### Way to go!!!!

Way to go Vince!!!!! Fantastic double scribe post. Hopefully everyone can take a look at this and match your efforts in following posts. Keep up the great work!!!!

*This is a blog for my second semester pre-calculus 30s students. Have a blast!*

**EXAMPLES**

**A upside down U B = m, u**

**( B \ A ) ' = o, p, s, m, u, r**

**A \ B = o, p, s**

**( A U B ) ' = r**

Just a quick note folks. I purposely haven't said anything in class about our scribe responsibilities over the past couple of weeks because there shouldn't be a need to. This is an enriched university entrance level course where standards and expectations are high. Everyone fully realizes that each day that there is a new lesson someone needs to be the scribe for that day. Even if it helps 1 or 2 people that night who might have been confused during the lesson then it's definitely served its purpose. Remember you are all responisble young adults and if the routine of scribing continues like it did for most of the course so far, everyone would only have to be the scribe every 21 classes (almost an actual month). Not a lot to ask for something which might make the world of difference to a few of your classmates, or possibly even people around the world taking the course. I've also noticed that it's the same group of 4 or 5 people who are always the "fill-in" scribes. The honus should be on everyone to put in their small part. Have a good day / night folks!!!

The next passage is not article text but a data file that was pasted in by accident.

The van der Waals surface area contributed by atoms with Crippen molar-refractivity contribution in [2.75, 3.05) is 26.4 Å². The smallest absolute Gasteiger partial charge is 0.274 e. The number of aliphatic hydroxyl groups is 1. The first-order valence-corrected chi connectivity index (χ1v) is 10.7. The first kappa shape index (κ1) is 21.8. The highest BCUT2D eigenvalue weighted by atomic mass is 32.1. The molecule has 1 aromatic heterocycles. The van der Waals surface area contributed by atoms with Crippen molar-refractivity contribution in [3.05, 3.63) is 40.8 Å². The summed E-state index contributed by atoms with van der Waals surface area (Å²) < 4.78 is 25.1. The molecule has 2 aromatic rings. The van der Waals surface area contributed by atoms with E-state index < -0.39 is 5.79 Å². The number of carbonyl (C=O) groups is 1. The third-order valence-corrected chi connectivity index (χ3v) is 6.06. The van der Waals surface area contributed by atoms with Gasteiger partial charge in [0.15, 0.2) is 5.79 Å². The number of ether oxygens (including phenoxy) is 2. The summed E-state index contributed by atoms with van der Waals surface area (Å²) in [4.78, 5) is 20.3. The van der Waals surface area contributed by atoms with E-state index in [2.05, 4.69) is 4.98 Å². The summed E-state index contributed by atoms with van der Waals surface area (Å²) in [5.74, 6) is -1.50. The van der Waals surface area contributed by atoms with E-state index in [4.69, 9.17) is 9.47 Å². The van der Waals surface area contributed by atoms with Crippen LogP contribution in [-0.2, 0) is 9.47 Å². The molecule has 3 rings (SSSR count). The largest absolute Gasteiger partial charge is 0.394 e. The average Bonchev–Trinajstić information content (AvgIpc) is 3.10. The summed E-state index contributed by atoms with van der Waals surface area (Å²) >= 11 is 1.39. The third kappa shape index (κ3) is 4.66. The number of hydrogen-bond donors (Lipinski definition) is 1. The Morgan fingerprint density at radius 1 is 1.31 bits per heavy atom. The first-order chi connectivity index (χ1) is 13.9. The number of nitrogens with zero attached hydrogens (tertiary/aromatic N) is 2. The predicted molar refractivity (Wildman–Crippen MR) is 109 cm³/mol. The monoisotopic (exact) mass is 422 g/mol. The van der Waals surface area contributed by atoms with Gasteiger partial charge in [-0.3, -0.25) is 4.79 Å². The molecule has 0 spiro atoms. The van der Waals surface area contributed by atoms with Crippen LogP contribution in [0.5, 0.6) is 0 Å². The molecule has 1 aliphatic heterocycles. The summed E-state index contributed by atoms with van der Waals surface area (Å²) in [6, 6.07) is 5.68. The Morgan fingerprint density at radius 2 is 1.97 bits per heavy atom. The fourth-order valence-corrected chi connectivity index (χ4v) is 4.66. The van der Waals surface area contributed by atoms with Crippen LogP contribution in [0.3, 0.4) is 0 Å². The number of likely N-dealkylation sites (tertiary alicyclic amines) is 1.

Logic and Proof: Inductive/Deductive Reasoning

If the same result occurs over again, we conclude it will always occur. This is called inductive reasoning.

ex. multiply and odd number by an even number

9 x 8 = 72

11 x 12 = 132

7 x 10 = 10

- From this, we can conclude that the products are all even. <-- We made a statement that is called a conjecture. A conjecture is something like an unproved theorem. Basically, we made a conjecture that says that all product of odd/even numbers are even.

*note: Having beyond 5 points made it difficult to count the regions, so I only did the first three examples.

*Conjecture: The number of regions follow the pattern 2

- The 6-sided polygon proves our conjecture wrong. Using our pattern, we should get 32 regions, but the 6-sided polygon only has 31 regions.

ex. Add 2 odd numbers.

1 + 3 = 4

5 + 7 = 12

9 + 11 = 20

- Sum is always even?

2x + 1, 2y + 1

- 2x + 1 + 2y + 1
- 2x + 2y + 2
- 2(x + y + 1)

ex

That's it for today's lesson. Homework is the Inductive and Deductive Reasoning worksheet and Exercise 45.